Flat batteries always occur at the worst possible time. You're off to pick up the kids from school. You're running late for a business meeting. You need to catch a plane. But you've turned the key or pressed the 'start' button and… nothing. Your car battery is dead and you're going nowhere fast.
How to fix a flat battery
First, don't panic. Depending on whether you've planned for such an incident, a few options may be available to you. You could use a set of jump leads and a donor vehicle to start your car. Or you may have what's knows as a jump starter (basically a power pack you use instead of a donor vehicle). Or, if your car has a manual gearbox and you have a flat-ish stretch of road ahead of you (and a spare person or two), the car can be push-started. Here, though, we're concentrating on using jump leads from either a donor car or a power pack.
11 things to watch out for when jump-starting a car
- First, read your car's manual to see if there are specific instructions for your model. For example, some modern cars have two batteries – one that is used for starting and another to maintain the car's electronics. So you'll need to know which is which.
- Be wary when jump-starting cars – careless jump-starting, particularly if the leads are allowed to spark, can cause damage to the car’s electronic components. Some cars, such as certain BMWs, are fitted with special connectors to allow jump-starting, and on these models the jump leads should only be connected to the special terminals provided. Again, you'll find details in your manual.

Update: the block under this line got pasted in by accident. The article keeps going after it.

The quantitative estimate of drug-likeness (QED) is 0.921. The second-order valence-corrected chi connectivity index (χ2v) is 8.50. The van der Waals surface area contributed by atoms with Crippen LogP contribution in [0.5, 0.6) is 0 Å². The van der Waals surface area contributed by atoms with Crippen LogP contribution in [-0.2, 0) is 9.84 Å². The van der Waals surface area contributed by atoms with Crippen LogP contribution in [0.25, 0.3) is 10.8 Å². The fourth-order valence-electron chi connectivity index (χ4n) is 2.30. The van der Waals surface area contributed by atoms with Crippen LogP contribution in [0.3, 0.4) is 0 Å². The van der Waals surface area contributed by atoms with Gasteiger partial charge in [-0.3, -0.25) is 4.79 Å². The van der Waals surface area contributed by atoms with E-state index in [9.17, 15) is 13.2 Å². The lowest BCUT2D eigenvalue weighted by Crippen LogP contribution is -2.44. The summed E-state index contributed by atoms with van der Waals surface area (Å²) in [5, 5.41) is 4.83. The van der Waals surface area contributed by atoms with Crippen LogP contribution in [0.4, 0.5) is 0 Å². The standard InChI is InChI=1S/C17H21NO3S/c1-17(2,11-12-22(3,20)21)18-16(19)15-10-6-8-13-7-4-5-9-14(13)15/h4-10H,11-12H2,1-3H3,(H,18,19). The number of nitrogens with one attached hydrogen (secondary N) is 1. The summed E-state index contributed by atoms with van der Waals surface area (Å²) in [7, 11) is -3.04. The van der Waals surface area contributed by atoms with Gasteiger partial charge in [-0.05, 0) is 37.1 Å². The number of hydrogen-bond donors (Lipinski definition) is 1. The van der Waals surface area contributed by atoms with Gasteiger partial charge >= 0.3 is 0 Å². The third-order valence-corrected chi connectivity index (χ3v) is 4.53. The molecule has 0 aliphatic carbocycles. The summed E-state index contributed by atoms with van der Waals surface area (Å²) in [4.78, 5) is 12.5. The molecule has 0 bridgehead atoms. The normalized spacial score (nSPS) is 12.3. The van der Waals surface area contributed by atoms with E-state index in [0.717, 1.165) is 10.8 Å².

- Jump-starting cables often allow only limited current flow, and some are designed to be used with engines of a particular capacity. Depending on how much the battery’s discharged, jumper connections may or may not start a vehicle with a weak battery.
- A 1.0-litre city car isn’t going to jump-start a Range Rover. You need cars of comparable size.
- Locate the flat battery and the donor vehicle's battery. Move the latter vehicle as close as you can to the flat battery so that the jumper cables will reach easily, but make sure the vehicles aren't touching (this is very important).
- Make sure the cables are not in the way of the fan, drive belts or any other moving parts for when the vehicles are started.
- Make sure the booster battery is the same voltage as the flat one - nearly all modern car batteries are 12 volts.
- Make sure the ignition switch is in the off position, and the transmission is in Neutral (manual) with the parking brake set, or Park (Automatic).
- Turn off the lights and other electrical loads on the car with the dead battery, but turn on the heater blower motor which will minimise the damage an excessive electrical surge can cause.
- Wear safety goggles – there's always a small chance of an explosion and batteries are full of acid.
- A jump pack may be more useful for future 'events'. These pocket-sized lithium-ion battery packs cost from around 50 quid and are an absolute godsend when you can't find your jump leads or another vehicle.
Want to know how to jump-start a car? Let’s go…
1 Which one’s the positive terminal?
Usually, your battery will be located in the engine bay, but it may be in the boot. There are two terminals (short stubs) on the top. The positive terminal is the one we want first and it'll likely be marked by a '+' (plus) symbol, it may have a red cable attached to it, or it could be covered by a protective flap, as shown above.
It is imperative that you're sure which terminal is which, because connecting jumper cables incorrectly can, at best, blow fuses and, at worst, destroy your car's computers, costing thousands to replace.
2 Connect the red jump lead…
…to the positive terminal on the dead car's battery. Make sure the clamp has a secure metal-to-metal connection, and check that the other end of the cable isn't about to contact another metal object, such as the car.
The second (black) jumper cable should also be well out of the way at this point to avoid possible short circuits.
3 Connect the other end of the red jump lead…